The Call of the Wild, Scholastic, 2001, 9780439227148
Written in 1958 and published in April of 1959, Flowers for Algernon won the Hugo Award for Best Short Story in 1960. Keyes later expanded the story into a full length novel in 1966 and it was a joint winner of that years Nebula Award for Best Novel. It tied with Samuel Delany’s Babel-17. Algernon is a science fiction novella that is told from the perspective of Charlie Gordon, who is the first human to undergo surgery to artificially increase his intelligence. The title refers to a laboratory mouse named Algernon who was the first subject to undergo the intelligence surgery. In this story, Keyes explores the ethics and morals behind the treatment of the mentally disabled. Over the course of the novella, Charlie details his experiences in increasingly poignant diary entries. Charlie’s intelligence eventually surpasses the doctor’s wildest expectations and the medical community is poised to make a major scientific breakthrough. However, Algernon soon experiences a rapid decline and everyone wonders if Charlie will face a similar fate. Throughout the story, Keyes shows that everyone is worthy of respect, even people with mental disabilities or awkward social skills. I consider Flowers of Algernon to be a heartbreaking, thought provoking, and brilliant novella. Apparently a lot of people agree since over 5 million copies have been sold and the novella has never gone out of print.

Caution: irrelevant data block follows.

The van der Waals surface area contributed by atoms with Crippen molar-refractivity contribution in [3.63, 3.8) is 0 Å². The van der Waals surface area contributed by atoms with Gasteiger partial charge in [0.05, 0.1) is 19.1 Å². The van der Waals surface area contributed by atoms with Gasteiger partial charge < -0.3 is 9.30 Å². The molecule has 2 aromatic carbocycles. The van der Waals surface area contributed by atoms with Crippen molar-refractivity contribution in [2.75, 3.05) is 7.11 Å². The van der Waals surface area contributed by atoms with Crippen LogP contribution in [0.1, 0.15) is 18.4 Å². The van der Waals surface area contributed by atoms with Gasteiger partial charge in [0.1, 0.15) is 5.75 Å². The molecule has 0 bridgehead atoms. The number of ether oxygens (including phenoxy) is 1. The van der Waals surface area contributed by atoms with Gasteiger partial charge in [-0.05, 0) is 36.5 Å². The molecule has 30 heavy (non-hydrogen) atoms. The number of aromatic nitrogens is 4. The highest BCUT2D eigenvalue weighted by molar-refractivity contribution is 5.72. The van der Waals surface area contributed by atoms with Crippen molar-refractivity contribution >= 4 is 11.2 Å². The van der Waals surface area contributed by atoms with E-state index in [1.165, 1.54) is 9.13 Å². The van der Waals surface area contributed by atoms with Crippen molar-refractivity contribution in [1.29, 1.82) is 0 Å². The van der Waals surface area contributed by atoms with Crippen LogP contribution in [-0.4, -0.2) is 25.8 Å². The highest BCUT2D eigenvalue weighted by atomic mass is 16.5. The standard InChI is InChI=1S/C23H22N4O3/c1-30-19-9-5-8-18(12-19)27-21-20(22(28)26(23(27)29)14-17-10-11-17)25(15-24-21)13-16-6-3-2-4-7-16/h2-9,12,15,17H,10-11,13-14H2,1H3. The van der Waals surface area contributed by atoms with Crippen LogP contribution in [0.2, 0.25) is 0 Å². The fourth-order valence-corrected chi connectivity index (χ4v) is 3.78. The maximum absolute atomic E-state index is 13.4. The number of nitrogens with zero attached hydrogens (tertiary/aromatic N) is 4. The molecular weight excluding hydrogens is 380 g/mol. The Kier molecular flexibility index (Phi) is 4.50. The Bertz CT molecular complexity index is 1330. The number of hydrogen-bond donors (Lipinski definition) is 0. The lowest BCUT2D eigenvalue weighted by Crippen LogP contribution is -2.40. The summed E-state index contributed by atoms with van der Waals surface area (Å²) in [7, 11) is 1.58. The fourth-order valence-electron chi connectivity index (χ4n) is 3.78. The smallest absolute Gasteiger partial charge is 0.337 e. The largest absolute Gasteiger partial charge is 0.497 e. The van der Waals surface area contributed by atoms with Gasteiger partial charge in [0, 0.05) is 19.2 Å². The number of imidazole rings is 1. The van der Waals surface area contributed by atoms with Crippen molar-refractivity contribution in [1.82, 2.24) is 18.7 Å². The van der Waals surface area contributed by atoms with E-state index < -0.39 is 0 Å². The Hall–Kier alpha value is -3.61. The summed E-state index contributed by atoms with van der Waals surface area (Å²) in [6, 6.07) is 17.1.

Flowers for Algernon, Mariner Books, 2005, 9780156030304
What happens when a crime novelist decides to take a break and write something else? The result is Skipping Christmas, a light hearted tale about the monumental stress of modern holiday traditions. This is not a groundbreaking novella or particularly deep, but it is a hilarious read and a good literary palate cleanser. Unlike other Grisham novels, this one does not include all the legal twists, drama, and complexity normally found in his stories. Instead, the novella is hilarious, airy, and pokes fun at the materialistic nature of modern holidays. Imagine a year without Christmas: no crowded shop, no parties, no tangled Christmas light, and no slaving away in the kitchen. That is what Luther and Nora Krank have this in mind when they decide to skip the holiday and go on a Caribbean cruise instead. Except, the neighborhood will not let them drop everything and leave. Thus ensures an epic battle of wills between the Kranks and their neighbors. The dialogue is witty and the narrative moves quickly. Overall, Grisham explores the importance of family without becoming nauseatingly sentimental. I also recommend the 2004 movie adaption, Christmas with the Kranks.
Skipping Christmas, Arrow, 2004, 9780099481683
Musings on Books and movies
Musings on Books and movies